Dissertating while connected: A reflection

As those of you who follow me on Twitter know, I finished writing my dissertation on New Year’s Eve.  I still have to defend it of course (and I’m sure there will be some rewriting involved), but I feel like I’ve finally come to the point where I know that I won’t quit before the phd is achieved.

Briefly, for my dissertation I created an assessment toolkit for  higher ed faculty who work in “connected course” environments.  The work views assessment as a highly integrated component of instructional design and therefore outlines what it means to be a connected course, provides potential learning goals surrounding something I defined as connectivity, discussed learning activities that support connectivity, and then provides some research to support using digital annotation devices (hyperlinking, embedded images, and mentions) as a means to support scalable, integrated, and sustainable (read that as promoting self- and peer- assessment) methods for assessing connectivity.

I worked on this dissertation over 18 months, and what happens to an author during the writing process impacts the process and the conclusions of the work. It’s been an interesting journey – literally – because of the amount of travel I did while writing.

Screen Shot 2016-01-03 at 8.16.54 AMThis map shows all of the places in which I worked on my dissertation.

I worked in airports, planes, taxis, ubers, rented cars, trains, (one) rickshaw, and cruise boats.  I worked in hotel rooms, restaurants, coffee shops, cafes, bars, and several hotel lobbies including one particularly noisy one in the Taj Hotel in New Delhi, where I had to move quickly so that I didn’t get hit in a brawl between the police and some drunk guys (it was 3AM. the police were vacating the hotel bar for the hotel staff). I worked in parks, on balconies, on city sidewalks, next to street food carts, swimming pools, on rooftops, in libraries, ski lodges, convention centers, and in museums. It’s amazing the computer is still in one piece for as many times as I hauled it along in a giant purse into boats, shops, movie theaters, and (even once) on an amusement park ride.

But here we are and here it is in one piece, so there.  However, there are implications to all of this madness.

First, it is proof that life goes on while you are writing your dissertation.  The world and your family cannot stop for you, so you just have to make it work. That being said, in the final push of the last few months I did ask the world to stop for me a bit and it did, kind of. My mother and mother-in-law coordinated Christmas for our families without me. My husband started making more dinners. My kids learned how and when not to ask me questions (and also to entertain and feed themselves and to solve their own disagreements). The negotiation of it all was simultaneously humbling and empowering.

Furthermore, all this travel added to my belief in the potential powers of connectivity. We all know that power dynamics and issues of access exist with the Internet, although the number of people I saw crowded around cell phones in rural India was fairly impressive.  I saw more people holding discussions over smart phones than sitting around the open air televisions set up outside of the streetside shacks.  Anyhow, between hotel-airport-train-museum-restaurant-library wifis and my own cell phone hotspot, I remained connected in every single one of those map pins, even Rajasthan and the Whitsundays (although it was spotty at best in the Whitsundays).  Therefore, I could work even as life went on.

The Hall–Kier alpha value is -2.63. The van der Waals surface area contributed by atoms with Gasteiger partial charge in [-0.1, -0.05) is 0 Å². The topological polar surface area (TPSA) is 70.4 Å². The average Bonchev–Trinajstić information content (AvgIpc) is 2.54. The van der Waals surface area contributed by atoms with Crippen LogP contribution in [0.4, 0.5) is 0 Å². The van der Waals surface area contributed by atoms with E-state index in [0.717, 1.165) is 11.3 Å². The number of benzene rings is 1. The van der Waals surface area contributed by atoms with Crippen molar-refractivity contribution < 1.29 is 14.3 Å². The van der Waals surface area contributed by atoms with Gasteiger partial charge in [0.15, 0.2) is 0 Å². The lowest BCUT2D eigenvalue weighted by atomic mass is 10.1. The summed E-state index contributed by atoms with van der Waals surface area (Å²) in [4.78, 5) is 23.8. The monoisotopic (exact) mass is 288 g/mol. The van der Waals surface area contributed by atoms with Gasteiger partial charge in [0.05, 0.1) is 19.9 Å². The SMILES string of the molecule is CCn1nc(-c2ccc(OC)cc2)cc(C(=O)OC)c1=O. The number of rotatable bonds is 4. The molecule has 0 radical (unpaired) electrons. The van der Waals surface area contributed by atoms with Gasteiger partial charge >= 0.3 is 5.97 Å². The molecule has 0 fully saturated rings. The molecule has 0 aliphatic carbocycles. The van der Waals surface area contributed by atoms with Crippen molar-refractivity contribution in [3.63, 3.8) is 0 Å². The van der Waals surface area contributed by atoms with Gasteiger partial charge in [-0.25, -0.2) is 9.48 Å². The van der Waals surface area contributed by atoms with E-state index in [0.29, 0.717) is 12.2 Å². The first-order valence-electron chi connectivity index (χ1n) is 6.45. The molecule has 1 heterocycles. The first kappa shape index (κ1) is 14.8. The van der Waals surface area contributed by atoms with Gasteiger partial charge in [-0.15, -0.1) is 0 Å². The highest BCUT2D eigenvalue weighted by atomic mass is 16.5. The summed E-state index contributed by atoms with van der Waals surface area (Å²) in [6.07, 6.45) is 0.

Finally, working in all of these places kept me feeling and working more alive. Sometimes I feel like the mainstream educational research literature is claustrophobic, with no particular expression of joy or creativity. This dinosaur-tastic approach is one of the reasons it took me so long to settle down into a research field and genre.  All this travel reminded me that there are many ways to experience truth and that many of them are unknown. Life and learning is meant to be exploratory, and if that excitement and adventure isn’t seeping out of educational research then the research is not on point.

So travel, work on, and don’t be afraid to let some of life seep into your work. Honestly, I believe you, the work, and the world will be better for it.

2015-04-08 17.13.31


4 Comments Add yours

  1. Perhaps this is the difference between isolated (pure?) thinking and research that both impacts and is impacted by the world? Not sure the former exists any longer, if it really ever did.

    Congrats on finishing!


    1. Laura Gogia says:

      I really think it’s simpler (or more complex) than that. I think it has to do with the attitude behind the writing – expectations around voice, the researcher and the journals. We need to get past the ideas that science (social and otherwise) is separate from the world, that scientists are impartial, and that lingo is the way to separate the educated from the noneducated. We live messy, and we need to embrace that. I think my point is mixed up in all of that somewhere. Thanks for your comment, Jeffrey :).


      1. To your point, can your comment NOT be mixed up in there somewhere?! We often speak as if there are clear distinctions between things in our lives, though we know better 😉

        Liked by 1 person

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